Published December 22, 2013 by Christine

The Ghost in the Darkness II:

Living in the darkness, the dim, murky fog of alcohol is barely tangible. Its effects only felt briefly, hardly touching the lives of those whom you once counted as friends. Your only companions the liquid evil and the Ghost. She visits day to day, pleading with you to set her free, appealing to the Being that is buried deep within this shattered body. The Being that is her as well. There is no answer. The Ghost knows she will get no answer, and why. The Being is asleep, afraid of revealing herself, afraid of the consequences of responding to the Ghost’s appeal. The Ghost disappears, leaving the being to sleep. She will return again soon.

The years pass, the darkness remains, the fog thickening. You go through life no more than a zombie, animated only by necessity. Pubs are visited, food purchased, people spoken to. Interaction with others is at a minimum. Dreams are filled with wonders you long for, splintering into fragments in the light of day, leaving a lingering sense of regret tinged with hope. In dreams the Being is free. She awakes to an illusion of life, knowing the Ghost is not there, and plays awhile before returning to her slumber. This is your life, your existence, such that it is.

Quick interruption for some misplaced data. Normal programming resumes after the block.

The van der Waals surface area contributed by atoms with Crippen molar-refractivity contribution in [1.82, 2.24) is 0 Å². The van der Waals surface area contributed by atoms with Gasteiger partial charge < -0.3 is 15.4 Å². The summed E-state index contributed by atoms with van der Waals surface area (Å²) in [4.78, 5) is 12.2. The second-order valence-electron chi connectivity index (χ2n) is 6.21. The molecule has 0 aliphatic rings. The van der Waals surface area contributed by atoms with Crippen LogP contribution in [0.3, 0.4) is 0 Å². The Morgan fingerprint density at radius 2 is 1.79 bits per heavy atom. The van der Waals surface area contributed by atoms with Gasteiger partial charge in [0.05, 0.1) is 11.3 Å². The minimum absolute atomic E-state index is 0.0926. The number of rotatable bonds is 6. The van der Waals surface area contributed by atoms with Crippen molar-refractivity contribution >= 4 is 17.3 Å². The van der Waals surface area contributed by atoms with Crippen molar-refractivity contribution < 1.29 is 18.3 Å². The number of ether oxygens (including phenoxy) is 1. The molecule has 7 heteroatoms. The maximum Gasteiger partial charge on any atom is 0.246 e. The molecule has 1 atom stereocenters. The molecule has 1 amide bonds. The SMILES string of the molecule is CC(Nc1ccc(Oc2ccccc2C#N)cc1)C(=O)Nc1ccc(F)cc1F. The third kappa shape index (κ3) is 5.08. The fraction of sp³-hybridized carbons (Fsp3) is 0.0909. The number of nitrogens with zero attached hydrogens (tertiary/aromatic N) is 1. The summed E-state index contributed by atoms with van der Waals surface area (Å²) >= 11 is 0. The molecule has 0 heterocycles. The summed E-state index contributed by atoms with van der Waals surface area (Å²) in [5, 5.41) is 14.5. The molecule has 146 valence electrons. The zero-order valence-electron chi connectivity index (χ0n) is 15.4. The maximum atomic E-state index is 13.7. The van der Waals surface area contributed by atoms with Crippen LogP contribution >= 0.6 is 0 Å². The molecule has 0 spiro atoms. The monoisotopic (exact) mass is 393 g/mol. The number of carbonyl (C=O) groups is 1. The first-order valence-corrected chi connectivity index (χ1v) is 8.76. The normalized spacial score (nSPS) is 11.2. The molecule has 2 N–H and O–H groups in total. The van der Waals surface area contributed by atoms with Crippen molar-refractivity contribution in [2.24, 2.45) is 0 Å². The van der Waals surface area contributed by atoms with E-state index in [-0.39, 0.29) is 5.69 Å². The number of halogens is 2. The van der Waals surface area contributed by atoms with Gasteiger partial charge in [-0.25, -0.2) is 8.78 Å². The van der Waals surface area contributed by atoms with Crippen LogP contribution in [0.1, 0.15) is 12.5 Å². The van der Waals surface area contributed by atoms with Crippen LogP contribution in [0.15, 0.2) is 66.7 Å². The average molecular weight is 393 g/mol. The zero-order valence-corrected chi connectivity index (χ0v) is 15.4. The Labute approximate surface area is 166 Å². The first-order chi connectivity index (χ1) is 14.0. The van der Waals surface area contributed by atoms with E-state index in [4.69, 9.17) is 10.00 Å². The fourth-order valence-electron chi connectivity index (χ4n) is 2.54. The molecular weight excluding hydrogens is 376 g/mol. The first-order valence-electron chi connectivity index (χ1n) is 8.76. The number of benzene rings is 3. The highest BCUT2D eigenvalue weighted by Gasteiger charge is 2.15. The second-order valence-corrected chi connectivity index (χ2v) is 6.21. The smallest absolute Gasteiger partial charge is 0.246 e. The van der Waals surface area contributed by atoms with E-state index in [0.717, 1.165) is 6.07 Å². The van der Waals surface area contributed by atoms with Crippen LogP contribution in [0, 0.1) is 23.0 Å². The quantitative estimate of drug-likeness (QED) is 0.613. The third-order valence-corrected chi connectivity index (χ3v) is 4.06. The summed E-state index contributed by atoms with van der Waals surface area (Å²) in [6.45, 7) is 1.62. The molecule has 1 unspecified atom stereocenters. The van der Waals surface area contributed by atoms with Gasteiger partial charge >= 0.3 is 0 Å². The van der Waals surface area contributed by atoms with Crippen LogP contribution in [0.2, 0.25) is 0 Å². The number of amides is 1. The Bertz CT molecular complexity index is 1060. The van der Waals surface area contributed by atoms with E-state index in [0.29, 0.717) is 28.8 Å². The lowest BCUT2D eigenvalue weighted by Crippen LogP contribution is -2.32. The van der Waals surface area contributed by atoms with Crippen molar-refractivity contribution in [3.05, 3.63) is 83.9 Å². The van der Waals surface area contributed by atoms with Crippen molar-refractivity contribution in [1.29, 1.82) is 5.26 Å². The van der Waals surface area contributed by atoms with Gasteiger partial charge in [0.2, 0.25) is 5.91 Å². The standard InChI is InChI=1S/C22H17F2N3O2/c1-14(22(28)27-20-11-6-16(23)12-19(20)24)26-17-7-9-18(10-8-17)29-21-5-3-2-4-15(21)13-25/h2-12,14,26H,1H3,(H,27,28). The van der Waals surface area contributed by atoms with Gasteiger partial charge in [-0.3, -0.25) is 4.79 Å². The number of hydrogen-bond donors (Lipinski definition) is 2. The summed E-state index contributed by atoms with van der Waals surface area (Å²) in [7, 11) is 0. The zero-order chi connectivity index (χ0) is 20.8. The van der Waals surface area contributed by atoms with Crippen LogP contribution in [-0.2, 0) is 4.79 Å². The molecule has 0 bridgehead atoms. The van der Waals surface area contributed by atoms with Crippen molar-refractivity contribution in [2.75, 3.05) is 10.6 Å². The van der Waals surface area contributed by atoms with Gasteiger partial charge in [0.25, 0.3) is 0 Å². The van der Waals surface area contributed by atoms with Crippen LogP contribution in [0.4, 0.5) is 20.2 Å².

Unknown to you, events are beginning to coalesce, threads of coincidence coming together to form a framework upon which you can stand. There, upon that framework, a decision is to be made. A decision that will change your life irrecoverably. The wrong choice will destroy your life beyond all hope of salvation. The right one will change your life, bringing you back into the light you have been lost from for so long. One of these threads brings a woman into your life, Tracey. She loves you and you love her, but you will not allow her to get close. You turn her away, in the fear that your darkness will harm her. She leaves, saddened by the rejection of her love, not knowing why this should be, but she does not abandon you.